Enki and the world order: c.1.1.3
He filled the E-kur, the house of Enlil, with goods of all sorts. Enlil was delighted with Enki, and Nibru was glad. Enki placed in charge of all this, over the wide extent of the sea, her who sets sail …… in the holy shrine, who induces sexual intercourse ……, who …… over the enormous high flood of the subterranean waters, the terrifying waves, the inundation of the sea ……, who comes forth from the ……, the mistress of Sirara, …… — Nanše.
Enki and the world order: c.1.1.3
He filled the E-kur, the house of Enlil, with possessions. Enlil was delighted with Enki and Nibru was glad. He demarcated borders and fixed boundaries. For the Anuna gods, Enki situated dwellings in cities and disposed agricultural land into fields. Enki placed in charge of the whole of heaven and earth the hero, the bull who comes out of the ḫašur forest bellowing truculently, the youth Utu, the bull standing triumphantly, audaciously, majestically, the father of the Great City (an expression for the underworld), the great herald in the east of holy An, the judge who searches out verdicts for the gods, with a lapis-lazuli beard, rising from the horizon into the holy heavens — Utu, the son born by Ningal.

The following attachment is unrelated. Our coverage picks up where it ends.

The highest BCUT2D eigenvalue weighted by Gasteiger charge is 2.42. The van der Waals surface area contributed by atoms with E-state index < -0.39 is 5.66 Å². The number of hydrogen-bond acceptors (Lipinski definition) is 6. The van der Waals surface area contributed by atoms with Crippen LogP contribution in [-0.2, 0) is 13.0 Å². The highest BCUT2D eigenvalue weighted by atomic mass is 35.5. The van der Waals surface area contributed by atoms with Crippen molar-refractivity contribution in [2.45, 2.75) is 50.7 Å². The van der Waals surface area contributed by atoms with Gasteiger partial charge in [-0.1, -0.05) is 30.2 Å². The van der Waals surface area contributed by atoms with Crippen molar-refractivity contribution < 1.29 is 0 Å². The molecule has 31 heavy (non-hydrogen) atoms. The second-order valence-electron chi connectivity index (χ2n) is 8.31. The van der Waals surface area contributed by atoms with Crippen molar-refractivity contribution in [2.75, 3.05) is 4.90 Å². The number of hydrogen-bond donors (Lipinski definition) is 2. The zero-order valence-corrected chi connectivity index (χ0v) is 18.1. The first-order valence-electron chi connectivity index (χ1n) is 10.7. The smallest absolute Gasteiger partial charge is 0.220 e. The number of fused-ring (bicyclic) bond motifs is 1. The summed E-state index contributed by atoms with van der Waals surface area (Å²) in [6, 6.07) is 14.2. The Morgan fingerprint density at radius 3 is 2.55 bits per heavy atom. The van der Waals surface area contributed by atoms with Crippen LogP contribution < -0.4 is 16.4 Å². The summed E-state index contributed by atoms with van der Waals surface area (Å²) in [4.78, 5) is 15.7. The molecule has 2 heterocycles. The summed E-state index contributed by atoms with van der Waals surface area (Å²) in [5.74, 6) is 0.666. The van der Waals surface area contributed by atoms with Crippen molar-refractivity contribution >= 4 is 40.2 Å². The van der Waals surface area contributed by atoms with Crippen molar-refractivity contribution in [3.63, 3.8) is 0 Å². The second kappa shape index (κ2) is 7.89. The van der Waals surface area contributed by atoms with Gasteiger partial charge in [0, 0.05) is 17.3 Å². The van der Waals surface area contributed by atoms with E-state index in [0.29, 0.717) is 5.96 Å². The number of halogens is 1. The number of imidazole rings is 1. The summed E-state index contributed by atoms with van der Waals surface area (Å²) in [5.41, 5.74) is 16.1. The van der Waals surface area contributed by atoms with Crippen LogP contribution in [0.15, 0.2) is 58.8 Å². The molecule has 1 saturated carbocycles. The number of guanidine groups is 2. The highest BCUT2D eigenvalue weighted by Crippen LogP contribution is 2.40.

Enki and the world order: c.1.1.3
“Nanše, the august lady, who rests her feet on the holy pelican, is to be the fisheries inspector of the sea. She is to be responsible for accepting delectable fish and delicious birds from there to go to Nibru for her father Enlil.”
Enki’s journey to Nibru: c.1.1.4